Concerns also were raised that barring young teens from marrying might lead more young girls to get an abortion.
Eventually, Georgia lawmakers settled on allowing 16- and 17-year-olds to tie the knot with the permission of either their parents or a judge.
Kansas, too, retooled its marital code in response to a notorious case in which 22-year-old Matthew Koso of Nebraska took his pregnant 14-year-old girlfriend to Kansas to wed.
The minimum marrying age in Nebraska is 16. Kansas law had no minimum age for marrying, as long as the youth’s parents approved of the union. In Koso’s case, the girl’s mother permitted her to marry because of the pregnancy.
Nebraska prosecutors charged Koso with sexual assault. He was convicted and sentenced to 18-30 months in prison.
The ruckus led Gov. Kathleen Sebelius (D) to call on legislators to require teenagers to be 16 before they could marry, even with parental consent. But lawmakers instead set the minimum at 15. Fifteen-year-olds now need judicial approval; 16- and 17-year-olds can get married with approval from a judge or their parents.
Sebelius’ plan would’ve brought Kansas in line with Georgia and most other states; instead, Kansas is now one of 10 states that allow children under 16 to marry, according to NCSL.
Alabama, Minnesota, Missouri, New Hampshire and Utah set lower limits when parents approve. Mississippi and South Carolina allow girls younger than 16 to marry, but not boys. California and Massachusetts specify no minimum age, but they require court approval for teens under 18.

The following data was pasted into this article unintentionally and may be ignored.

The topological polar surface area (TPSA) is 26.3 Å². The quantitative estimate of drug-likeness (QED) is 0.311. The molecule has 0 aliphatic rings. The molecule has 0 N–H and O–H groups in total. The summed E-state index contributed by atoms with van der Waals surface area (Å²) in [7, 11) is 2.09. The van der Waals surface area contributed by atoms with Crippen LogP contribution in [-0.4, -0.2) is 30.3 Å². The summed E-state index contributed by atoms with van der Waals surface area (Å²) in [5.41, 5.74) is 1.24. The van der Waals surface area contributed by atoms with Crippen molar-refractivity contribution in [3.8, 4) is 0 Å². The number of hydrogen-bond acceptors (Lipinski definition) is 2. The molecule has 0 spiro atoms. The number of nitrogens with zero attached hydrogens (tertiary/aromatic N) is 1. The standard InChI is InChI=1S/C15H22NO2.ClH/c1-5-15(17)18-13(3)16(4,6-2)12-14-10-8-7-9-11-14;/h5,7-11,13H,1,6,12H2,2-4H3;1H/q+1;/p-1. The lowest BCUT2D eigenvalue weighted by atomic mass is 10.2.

State Sen. Kay O’Connor (R), who voiced concerns about setting the marriage age too high, said it made sense to give males who get young girls pregnant a way to take responsibility by marrying.
“If you’re 14 and you’re pregnant, generally speaking, the young man who did it is running over the nearest hill. He knows it’s statutory rape, and he’s running. (In the Koso case) the 22-year-old young man was trying to do the right thing,” she said.
O’Connor said she objected to politicians dictating how people should handle a bad situation, although she said policies should be in place to make sure young girls weren’t being raped.
“The problem with all of these discussions is we assume that we are smarter than the individuals involved,” she said in a phone interview.
O’Connor raised concerns that too many barriers to marriage could lead to more single mothers on welfare or more abortions.
Balch, the Florida father, also tried to get his home state to tighten up its marriage laws. Florida requires 16- and 17-year-olds to secure their parents’ permission before marrying. Pregnant teens 15 or younger can get married with a judge’s approval.
Balch wants Florida to set an absolute minimum, but his efforts fell flat in Tallahassee this spring. Legislation passed the House and received a brief hearing – but no committee vote – in the Senate during the hectic last week of session. The senators said they needed more time to examine the proposal.